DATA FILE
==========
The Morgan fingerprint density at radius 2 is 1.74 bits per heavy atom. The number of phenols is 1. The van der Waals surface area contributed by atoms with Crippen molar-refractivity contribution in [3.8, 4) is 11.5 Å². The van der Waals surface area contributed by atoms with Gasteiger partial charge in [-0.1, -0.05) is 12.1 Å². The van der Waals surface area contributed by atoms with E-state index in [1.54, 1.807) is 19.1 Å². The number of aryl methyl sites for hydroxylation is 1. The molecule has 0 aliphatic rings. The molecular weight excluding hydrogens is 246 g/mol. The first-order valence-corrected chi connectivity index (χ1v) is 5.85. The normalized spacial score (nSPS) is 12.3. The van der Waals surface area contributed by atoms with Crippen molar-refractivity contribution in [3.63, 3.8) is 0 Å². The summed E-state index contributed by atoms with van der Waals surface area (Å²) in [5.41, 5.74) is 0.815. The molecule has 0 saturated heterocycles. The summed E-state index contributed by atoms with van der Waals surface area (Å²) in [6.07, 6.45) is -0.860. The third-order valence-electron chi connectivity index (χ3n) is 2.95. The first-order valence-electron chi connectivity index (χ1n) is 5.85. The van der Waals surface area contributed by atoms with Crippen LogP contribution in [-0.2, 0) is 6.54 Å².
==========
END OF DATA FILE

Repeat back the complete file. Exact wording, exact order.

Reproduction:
The Morgan fingerprint density at radius 2 is 1.74 bits per heavy atom. The number of phenols is 1. The van der Waals surface area contributed by atoms with Crippen molar-refractivity contribution in [3.8, 4) is 11.5 Å². The van der Waals surface area contributed by atoms with Gasteiger partial charge in [-0.1, -0.05) is 12.1 Å². The van der Waals surface area contributed by atoms with E-state index in [1.54, 1.807) is 19.1 Å². The number of aryl methyl sites for hydroxylation is 1. The molecule has 0 aliphatic rings. The molecular weight excluding hydrogens is 246 g/mol. The first-order valence-corrected chi connectivity index (χ1v) is 5.85. The normalized spacial score (nSPS) is 12.3. The van der Waals surface area contributed by atoms with Crippen molar-refractivity contribution in [3.63, 3.8) is 0 Å². The summed E-state index contributed by atoms with van der Waals surface area (Å²) in [5.41, 5.74) is 0.815. The molecule has 0 saturated heterocycles. The summed E-state index contributed by atoms with van der Waals surface area (Å²) in [6.07, 6.45) is -0.860. The third-order valence-electron chi connectivity index (χ3n) is 2.95. The first-order valence-electron chi connectivity index (χ1n) is 5.85. The van der Waals surface area contributed by atoms with Crippen LogP contribution in [-0.2, 0) is 6.54 Å².